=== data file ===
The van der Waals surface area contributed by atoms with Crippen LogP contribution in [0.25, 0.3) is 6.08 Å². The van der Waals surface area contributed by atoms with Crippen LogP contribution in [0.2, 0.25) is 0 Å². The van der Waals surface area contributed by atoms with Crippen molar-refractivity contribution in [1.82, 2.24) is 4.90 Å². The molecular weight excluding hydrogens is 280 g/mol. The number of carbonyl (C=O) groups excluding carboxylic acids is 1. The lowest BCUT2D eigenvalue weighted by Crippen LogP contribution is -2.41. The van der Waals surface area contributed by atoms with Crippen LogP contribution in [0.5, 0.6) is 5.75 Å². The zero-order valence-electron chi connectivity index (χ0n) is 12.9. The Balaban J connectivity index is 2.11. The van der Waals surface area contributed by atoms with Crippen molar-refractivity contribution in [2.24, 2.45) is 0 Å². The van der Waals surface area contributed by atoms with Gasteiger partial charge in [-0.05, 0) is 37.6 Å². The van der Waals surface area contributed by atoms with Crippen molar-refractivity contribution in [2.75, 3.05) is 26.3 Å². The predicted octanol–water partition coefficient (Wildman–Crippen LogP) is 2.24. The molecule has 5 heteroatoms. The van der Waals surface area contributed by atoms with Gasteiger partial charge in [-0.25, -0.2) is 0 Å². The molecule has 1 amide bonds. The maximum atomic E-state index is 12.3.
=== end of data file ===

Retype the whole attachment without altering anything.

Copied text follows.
The van der Waals surface area contributed by atoms with Crippen LogP contribution in [0.25, 0.3) is 6.08 Å². The van der Waals surface area contributed by atoms with Crippen LogP contribution in [0.2, 0.25) is 0 Å². The van der Waals surface area contributed by atoms with Crippen molar-refractivity contribution in [1.82, 2.24) is 4.90 Å². The molecular weight excluding hydrogens is 280 g/mol. The number of carbonyl (C=O) groups excluding carboxylic acids is 1. The lowest BCUT2D eigenvalue weighted by Crippen LogP contribution is -2.41. The van der Waals surface area contributed by atoms with Crippen LogP contribution in [0.5, 0.6) is 5.75 Å². The zero-order valence-electron chi connectivity index (χ0n) is 12.9. The Balaban J connectivity index is 2.11. The van der Waals surface area contributed by atoms with Crippen molar-refractivity contribution in [2.24, 2.45) is 0 Å². The van der Waals surface area contributed by atoms with Gasteiger partial charge in [-0.05, 0) is 37.6 Å². The van der Waals surface area contributed by atoms with Crippen molar-refractivity contribution in [2.75, 3.05) is 26.3 Å². The predicted octanol–water partition coefficient (Wildman–Crippen LogP) is 2.24. The molecule has 5 heteroatoms. The van der Waals surface area contributed by atoms with Gasteiger partial charge in [-0.25, -0.2) is 0 Å². The molecule has 1 amide bonds. The maximum atomic E-state index is 12.3.